Meanwhile, it seems that the new “Let ‘Er Rip” messaging has not entirely penetrated, despite everyone’s best efforts:
— wsbgnl (@wsbgnl) January 12, 2022
* * *
“Exiting the Vampire Castle” [Mark FIsher, The North Star]. • A must-read, and worth rereading periodically. And if Thomas Edsall is right (see Water Cooler yesterday), wealthy funders just gave the Vampire Castle — a more colorful label than wokistocracy, NGOs, or the Non-Profit Industrial Complex — $25 billion. No doubt for services rendered, and in earnest of further efforts….
Case count by United States regions:
Big step after a small step, a recurring pattern (says the tape watcher). It would sure be nice if “rise like a rocket, and fall like a stick” applied, but we can’t know that yet. To be fair, previous peaks — how small the early ones look now — have been roughly symmetrical on either side. But the scale of this peak, and the penetration into the population, is unprecendented.
The official narrative that “Covid is behind us,” and that the pandemic will be “over by January” (Gottlieb), and “I know some people seem to not want to give up on the wonderful pandemic, but you know what? It’s over” (Bill Maher) was completely exploded. What a surprise!
Still the only encouraging news I see (and a lot of people watch this now, so good for the biobots).
The Massachusetts Water Resources Authority (MWRA) service area includes 43 municipalities in and around Boston, including not only multiple school systems but several large universities. Since Boston is so very education-heavy, then, I think it could be a good leading indicator for Covid spread in schools generally.
From CDC Community Profile Reports (PDFs), “Rapid Riser” counties:
I see a few spots of improvement (San Diego, Vermont) but otherwise status quo. (Tennessee is green, as the note in red at the bottom says, because they went over to weekly reporting. Nice.)
The previous release:
Hospitalization (CDC Community Profile):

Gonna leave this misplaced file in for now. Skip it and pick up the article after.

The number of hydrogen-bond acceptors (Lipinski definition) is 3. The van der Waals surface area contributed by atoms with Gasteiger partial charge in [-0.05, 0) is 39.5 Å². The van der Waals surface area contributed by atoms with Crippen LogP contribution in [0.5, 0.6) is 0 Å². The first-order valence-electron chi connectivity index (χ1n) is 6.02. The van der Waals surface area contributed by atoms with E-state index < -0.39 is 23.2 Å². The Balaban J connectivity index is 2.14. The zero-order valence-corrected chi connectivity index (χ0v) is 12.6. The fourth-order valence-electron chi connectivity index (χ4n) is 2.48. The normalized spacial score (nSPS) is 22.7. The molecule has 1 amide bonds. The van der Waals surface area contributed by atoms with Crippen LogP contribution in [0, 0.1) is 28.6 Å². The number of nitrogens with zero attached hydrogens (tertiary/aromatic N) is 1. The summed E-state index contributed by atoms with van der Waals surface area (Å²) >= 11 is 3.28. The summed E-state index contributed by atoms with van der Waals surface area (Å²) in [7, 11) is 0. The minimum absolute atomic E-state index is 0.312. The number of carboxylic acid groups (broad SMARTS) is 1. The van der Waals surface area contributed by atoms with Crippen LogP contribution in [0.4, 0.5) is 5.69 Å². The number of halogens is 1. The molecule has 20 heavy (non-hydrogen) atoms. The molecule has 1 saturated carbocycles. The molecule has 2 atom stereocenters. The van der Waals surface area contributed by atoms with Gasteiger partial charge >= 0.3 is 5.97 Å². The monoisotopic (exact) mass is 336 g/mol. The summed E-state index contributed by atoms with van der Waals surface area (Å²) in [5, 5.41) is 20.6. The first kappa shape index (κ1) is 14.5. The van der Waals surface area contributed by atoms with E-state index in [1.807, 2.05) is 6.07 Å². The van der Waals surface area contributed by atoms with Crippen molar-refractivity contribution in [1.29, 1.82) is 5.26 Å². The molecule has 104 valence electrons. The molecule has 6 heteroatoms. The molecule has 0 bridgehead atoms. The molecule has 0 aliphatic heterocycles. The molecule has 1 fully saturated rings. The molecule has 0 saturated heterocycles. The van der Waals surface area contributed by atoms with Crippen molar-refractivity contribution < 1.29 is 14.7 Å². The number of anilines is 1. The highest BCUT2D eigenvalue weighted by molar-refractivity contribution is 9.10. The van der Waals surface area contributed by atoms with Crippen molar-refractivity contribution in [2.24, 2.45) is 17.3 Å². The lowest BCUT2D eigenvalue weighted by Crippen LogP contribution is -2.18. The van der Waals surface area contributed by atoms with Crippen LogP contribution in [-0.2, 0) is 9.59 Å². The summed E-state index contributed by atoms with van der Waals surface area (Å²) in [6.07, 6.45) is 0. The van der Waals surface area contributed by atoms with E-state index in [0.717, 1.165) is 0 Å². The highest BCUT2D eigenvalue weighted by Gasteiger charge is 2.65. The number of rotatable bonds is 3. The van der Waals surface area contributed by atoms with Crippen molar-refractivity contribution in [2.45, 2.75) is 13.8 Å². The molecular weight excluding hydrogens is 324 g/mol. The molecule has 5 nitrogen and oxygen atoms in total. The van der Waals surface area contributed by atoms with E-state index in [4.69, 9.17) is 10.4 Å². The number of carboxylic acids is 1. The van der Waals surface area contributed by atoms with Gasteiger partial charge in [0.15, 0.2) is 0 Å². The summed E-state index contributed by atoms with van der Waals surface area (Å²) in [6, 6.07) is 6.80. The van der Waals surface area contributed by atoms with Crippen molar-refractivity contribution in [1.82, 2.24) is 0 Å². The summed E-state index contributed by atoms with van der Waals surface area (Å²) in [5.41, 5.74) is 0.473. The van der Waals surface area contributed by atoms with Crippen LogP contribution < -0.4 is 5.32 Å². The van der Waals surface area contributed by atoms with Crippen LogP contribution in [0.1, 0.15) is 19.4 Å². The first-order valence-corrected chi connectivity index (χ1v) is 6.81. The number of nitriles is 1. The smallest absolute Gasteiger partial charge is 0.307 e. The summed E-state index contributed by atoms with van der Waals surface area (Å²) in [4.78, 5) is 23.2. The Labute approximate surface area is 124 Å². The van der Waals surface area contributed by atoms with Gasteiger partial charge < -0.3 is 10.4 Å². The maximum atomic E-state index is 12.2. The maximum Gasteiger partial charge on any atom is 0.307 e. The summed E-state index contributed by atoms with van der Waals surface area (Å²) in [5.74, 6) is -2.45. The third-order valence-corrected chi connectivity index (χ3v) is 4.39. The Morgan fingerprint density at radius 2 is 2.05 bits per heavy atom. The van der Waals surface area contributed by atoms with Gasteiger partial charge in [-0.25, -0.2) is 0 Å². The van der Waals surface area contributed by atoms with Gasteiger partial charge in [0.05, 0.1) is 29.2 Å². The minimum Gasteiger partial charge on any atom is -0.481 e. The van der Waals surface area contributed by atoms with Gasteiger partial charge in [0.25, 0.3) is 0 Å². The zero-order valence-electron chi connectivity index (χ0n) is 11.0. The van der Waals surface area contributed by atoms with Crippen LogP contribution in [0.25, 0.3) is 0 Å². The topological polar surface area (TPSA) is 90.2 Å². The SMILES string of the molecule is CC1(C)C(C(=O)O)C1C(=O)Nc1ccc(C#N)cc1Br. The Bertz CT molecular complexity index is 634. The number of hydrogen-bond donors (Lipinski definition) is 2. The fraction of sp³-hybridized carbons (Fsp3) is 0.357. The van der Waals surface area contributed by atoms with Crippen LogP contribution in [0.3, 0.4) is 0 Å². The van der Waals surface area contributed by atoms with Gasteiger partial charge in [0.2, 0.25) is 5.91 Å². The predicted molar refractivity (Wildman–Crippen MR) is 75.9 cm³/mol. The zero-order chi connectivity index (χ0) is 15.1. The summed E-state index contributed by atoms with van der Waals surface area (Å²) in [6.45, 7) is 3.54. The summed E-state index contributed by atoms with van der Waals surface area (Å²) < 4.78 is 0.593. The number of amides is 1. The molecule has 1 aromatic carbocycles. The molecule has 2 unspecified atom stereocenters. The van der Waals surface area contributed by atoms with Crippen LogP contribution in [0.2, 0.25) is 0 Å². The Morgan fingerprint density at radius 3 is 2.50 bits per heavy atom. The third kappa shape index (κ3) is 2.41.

Still brutal. (Note trend, whether up or down, is marked by the arrow, at top. Admissions are presented in the graph, at the bottom. So it’s possible to have an upward trend, but from a very low baseline.)
Death rate (Our World in Data):
Might as well check out where we go, in case we bring something back (as from Italy to New York in 2020). This is a log scale. (Sorry for the kerfuffle at the left. No matter how I tinker, it doesn’t go away. (The data is from 2019, and so subject to subsequent events, but this is the best I can find.)
The excess deaths charts will appear weekly, on Friday.
Employment Situation: “United States Initial Jobless Claims” [Trading Economics]. “The number of Americans filing new claims for unemployment benefits rose by 23 thousand from the previous period, the most in 8-weeks, to 230 thousand in the week ending January 8th, compared with market expectations of 200 thousand, as a surge in coronavirus cases led by the Omicron variant disrupted activity from airlines to schools. Still, claims remained below their pre-pandemic level, suggesting labor market conditions continued to tighten as the US economy expanded at a solid pace and demand for labor remained strong.”
(Glenn Stevens was the Governor of the Reserve Bank of Australia from 2006 to 2016.) The Glenn Stevens episodes are some of the crispest; here’s another one:
Hey guys, there's a way to endow your commercial interests with the force of a moral imperative…hit the subscribe button and I'll let you in on this cool trick…
— Wesley Yang (@wesyang) January 13, 2022
Lucky Millionaire Wants To Share The Wealth! Just send…
Today’s Fear & Greed Index: 57 Greed (previous close: 63 Greed) [CNN]. One week ago: 51 (Neutral). (0 is Extreme Fear; 100 is Extreme Greed). Last updated Jan 12 at 12:26pm.